How many sperm whales are left?

Whaling was a huge threat to sperm whales particularly in the 1800s. Before the whaling industry was created there may have been 1.1 million sperm whales worldwide. Now there are about 300,0000 sperm whales left, and they are listed as endangered under the Endangered Species Act. Sperm whales are vulnerable to threats like ship strikes, noise pollution and climate change.

Sperm Whales swim in the waters off Dominica.
© Amanda Cotton/Ocean Image Bank

What is ambergris?

While commercial whaling is long over, people still hunt a particularly valuable sperm whale excretion: ambergris. This substance is produced in a sperm whale’s digestive system, and scientists aren’t exactly sure which end it comes from. While a clump of whale poop or vomit might not sound like something you want to put your hands on, ambergris is known as “floating gold” and can be worth thousands of dollars. It hardens into a very valuable rock that is sought for perfumes, though illegal in the U.S. due to the sperm whale’s endangered status.

Are sperm whales smart?

Sperm whales have the largest brains in the world, over six times larger than our own. This may mean sperm whales develop social connections, culture and bonding associated with mammals with larger and more complex brains. However, we still have lots of questions on what goes on in those big brains of theirs. Since sperm whales are huge, it is hard to run the same intelligence tests that have helped scientists determine the capabilities of dolphins, their cetacean cousins. Observations of sperm whales in the wild throughout history may provide clues as to how smart they really are.

Historical evidence suggests that sperm whales share information about how to avoid whalers and alter their behavior to survive. Sperm whales were able to realize that their usual method of circling an attacker wouldn’t work against the new threat of whaling ships. Instead, they would swim upwind, realizing their hunters needed a favoring wind to chase after them. The result of these new whale strategies was a 58% drop in a whaler’s success in harpooning a whale.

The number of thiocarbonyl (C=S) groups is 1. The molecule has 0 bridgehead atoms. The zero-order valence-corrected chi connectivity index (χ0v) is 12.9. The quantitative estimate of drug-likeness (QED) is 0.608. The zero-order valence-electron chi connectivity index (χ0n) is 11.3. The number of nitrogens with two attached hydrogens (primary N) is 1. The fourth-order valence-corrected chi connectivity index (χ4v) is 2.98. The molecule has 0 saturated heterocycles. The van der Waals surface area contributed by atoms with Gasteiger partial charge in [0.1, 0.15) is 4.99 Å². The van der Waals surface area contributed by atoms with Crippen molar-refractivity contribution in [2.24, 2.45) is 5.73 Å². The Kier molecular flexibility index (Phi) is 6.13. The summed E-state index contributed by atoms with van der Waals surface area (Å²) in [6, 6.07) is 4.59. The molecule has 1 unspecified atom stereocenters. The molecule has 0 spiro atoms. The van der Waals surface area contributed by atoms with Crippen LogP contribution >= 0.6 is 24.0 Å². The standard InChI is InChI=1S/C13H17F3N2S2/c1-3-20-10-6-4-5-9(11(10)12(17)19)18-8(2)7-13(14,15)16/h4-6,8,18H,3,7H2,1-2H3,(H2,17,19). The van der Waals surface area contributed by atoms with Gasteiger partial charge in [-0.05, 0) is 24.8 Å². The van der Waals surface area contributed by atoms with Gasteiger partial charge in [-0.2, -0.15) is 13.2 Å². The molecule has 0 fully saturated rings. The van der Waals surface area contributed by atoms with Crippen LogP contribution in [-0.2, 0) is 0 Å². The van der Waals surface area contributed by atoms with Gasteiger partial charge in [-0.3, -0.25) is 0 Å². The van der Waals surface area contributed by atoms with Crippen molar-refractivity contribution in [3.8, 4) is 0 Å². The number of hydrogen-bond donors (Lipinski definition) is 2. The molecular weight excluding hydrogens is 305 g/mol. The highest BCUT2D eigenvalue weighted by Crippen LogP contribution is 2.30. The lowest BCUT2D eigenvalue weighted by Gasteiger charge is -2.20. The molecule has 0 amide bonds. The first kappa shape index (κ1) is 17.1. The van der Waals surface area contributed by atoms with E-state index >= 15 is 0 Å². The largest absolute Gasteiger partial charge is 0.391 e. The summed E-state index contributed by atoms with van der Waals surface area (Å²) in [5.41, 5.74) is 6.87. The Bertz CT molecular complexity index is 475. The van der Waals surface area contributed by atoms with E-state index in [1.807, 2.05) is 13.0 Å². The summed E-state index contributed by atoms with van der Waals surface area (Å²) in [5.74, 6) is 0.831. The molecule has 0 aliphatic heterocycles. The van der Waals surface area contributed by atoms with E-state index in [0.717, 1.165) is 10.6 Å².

Could we talk to sperm whales someday?

Scientists are currently using recordings of whale sounds and artificial intelligence to try to decode the language of sperm whales. They are ideal candidates because they communicate over long distances, using only sound without the added benefit of body language. Researchers are looking to collect millions of sound clips from whales and use machine learning to map out how they use sound to communicate. The project might help us better understand whales and possibly even communicate with them in the future. Someday the mysteries of sperm whales could be cleared up by talking directly to the source.

Sperm whales are incredible creatures that care for their communities across the vast distances of the ocean. Communication helps whales band together to face new threats. This is why noise pollution is a huge issue because it can drown out these helpful tips and connections that help whales survive as a community. You can take action to help these incredibly smart whales by demanding we turn down the volume in the ocean.